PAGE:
When you can make your hero car perform better, look more appealing, add extra equipment and potentially sell better but lower the price, even if only by a few hundred dollars, then you are probably on a winner, especially if it’s the Mazda3 MPS.
We are talking about a car that makes up only a tiny percentage of the Mazda3 sales but it casts a strong shadow over the image of the Mazda3 range and the brand in general.
Pricing for the MPS starts at $39, 690*, $300 below the price of the out-going model, for the base model and rises to $43,290* for the Luxury version.
The previous model was amongst the most powerful hot hatches around, but it brought with it road manners that were questionable, including vicious torque-steer.
Taming that torque steer now are stiffer drive-shafts and more precise control of the intake volume and boost pressure to avoid sudden torque spikes.
The new car is heavy, by 50 kilograms, although its body is actually lighter than before, the result of a more rigid body, bigger tyres (Dunlop 225/40 R18), larger fuel tank and more equipment.
Under the bonnet, which now features a very prominent scoop to feed the air demands of the turbocharged engine, things remain almost unchanged from the previous model.
The 2.3-litre, direct-injection, turbocharged, four-cylinder engine with a top-mounted intercooler, produces an unchanged 190kW at 5500rpm, while the substantial torque figure of 380Nm at 3000rpm also remains the same.
The clutch has a short bite and takes a bit of getting used to but once the take-up point becomes familiar its easy to use with the six-speed manual gearbox’s wider settings and higher gear points.
Fuel consumption has been trimmed slightly; it’s now 9.9l/100km – down 0.1 – while three grams to 235gm/km reduce emissions.
Based on the recently released Mazda3 the car has a much strong visual look than the previous MPS, which Mazda learned was just too much of a “sleeper” for its target market.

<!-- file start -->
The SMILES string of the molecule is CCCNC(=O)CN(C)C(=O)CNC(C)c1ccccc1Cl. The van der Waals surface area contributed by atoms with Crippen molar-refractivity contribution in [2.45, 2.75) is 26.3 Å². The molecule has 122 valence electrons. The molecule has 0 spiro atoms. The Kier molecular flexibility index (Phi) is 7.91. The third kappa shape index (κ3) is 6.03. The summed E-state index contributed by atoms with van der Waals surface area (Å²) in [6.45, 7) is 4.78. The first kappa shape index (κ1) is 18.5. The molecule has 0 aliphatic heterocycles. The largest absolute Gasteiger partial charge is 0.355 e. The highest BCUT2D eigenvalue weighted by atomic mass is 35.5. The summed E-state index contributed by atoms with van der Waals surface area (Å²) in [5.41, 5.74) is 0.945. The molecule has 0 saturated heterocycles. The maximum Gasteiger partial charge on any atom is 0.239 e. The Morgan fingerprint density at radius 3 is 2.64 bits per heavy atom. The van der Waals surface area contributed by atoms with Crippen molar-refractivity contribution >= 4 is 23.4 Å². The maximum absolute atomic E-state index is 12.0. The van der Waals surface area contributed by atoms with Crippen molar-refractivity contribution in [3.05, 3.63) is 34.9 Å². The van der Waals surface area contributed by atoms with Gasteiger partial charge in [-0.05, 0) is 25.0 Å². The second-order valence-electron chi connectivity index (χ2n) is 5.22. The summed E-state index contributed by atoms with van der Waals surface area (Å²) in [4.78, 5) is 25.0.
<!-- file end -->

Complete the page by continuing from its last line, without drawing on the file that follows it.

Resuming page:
That market is very much the ‘boy racer’ type although Mazda expects the almost exclusively male market to move up in age bracket to the 35 to 49 year olds.
Mazda expects about 70 buyers a month will drive away in the MPS, which is a drop in the ocean compared to the 3000+ sales a month for the mainstream models, and it also expects 70 per cent of those sales to be the Luxury model.
Rival include the Ford Focus XR5, RenaultSport Megane, Subaru Impreza WRX, Mitsubishi Lancer Ralliart and the soon to be released Volkswagen Golf GTI.
Having taken previous criticism to heart Mazda has worked hard on the styling, suspension, road and wind noise, to give the MPS a more solid, quieter ride, and aggressively distinctive sport look. In fact Mazda says noise, vibration and harshness has been improved by a significant 11 per cent.
All Mazda3 MPS models come standard with a high-end 4.1-inch colour information control screen, satellite-navigation, Bluetooth phone connectivity, a six-CD sound system with auxiliary jack, dual-zone climate-control, cruise control, keyless entry/start, a comprehensive trip computer, eight-way adjustable driver’s seat and a leather-wrapped steering wheel. Metallic paint is a no-cost option.
The MPS also has the must-have for all sports models these days and comes with a start button, plus a digital turbo boost gauge, while softer plastic has been used in interior surfaces, with red interior trim highlights and sports bucket seats lined with a mix of black leather and red cloth.
Spending the $43,290 for the Luxury model adds adaptive bi-Xenon headlights, a premium Bose sound system, rain-sensing wipers and an auto-dimming rear-view mirror.
The cabin has a snug, sporty feel to it and the heavily bolstered seats hug the body during hard driving, something we were able to test in the complete safety of a driver training facility outside of the national capital, Canberra.
A large floating rear spoiler and 18-inch alloys, with rotary-inspired spokes, sporting the already mentioned wider rubber than the previous model add to the grip, and enhance the edgy styling.
A revised stiffer McPherson strut suspension, with stronger bracing means the MPS is more poised, even over uneven bitumen, but the firm suspension does tend to produce some see-sawing on our undulating roads. A torque-sensing super limited-slip differential does its bit to help prevent you getting untidy with the front-wheel-drive.
Up front the brakes are 320mm ventilated discs and 280mm solid discs at the rear, Aiding them in their job is ABS with electronic brake-force distribution, traction control and Electronic Stability Control (ESC), along with active front headrests and front, side and curtain airbags.
Out on the road the MPS is a quick, torquey performer that needs less cog-swapping to keep it on the boil, charging through sweeping corners with considerably confidence, but getting a little more untidy when the road surface becomes rough or undulating.
Noise levels are much improved but still on the high side while the ride and handling are good, although the firmness can get caught out, again by our rough road surfaces.
CarAdvice will have a full review of the Mazda3 MPs in the next few weeks.
* Manufacturers’ Recommended Pricing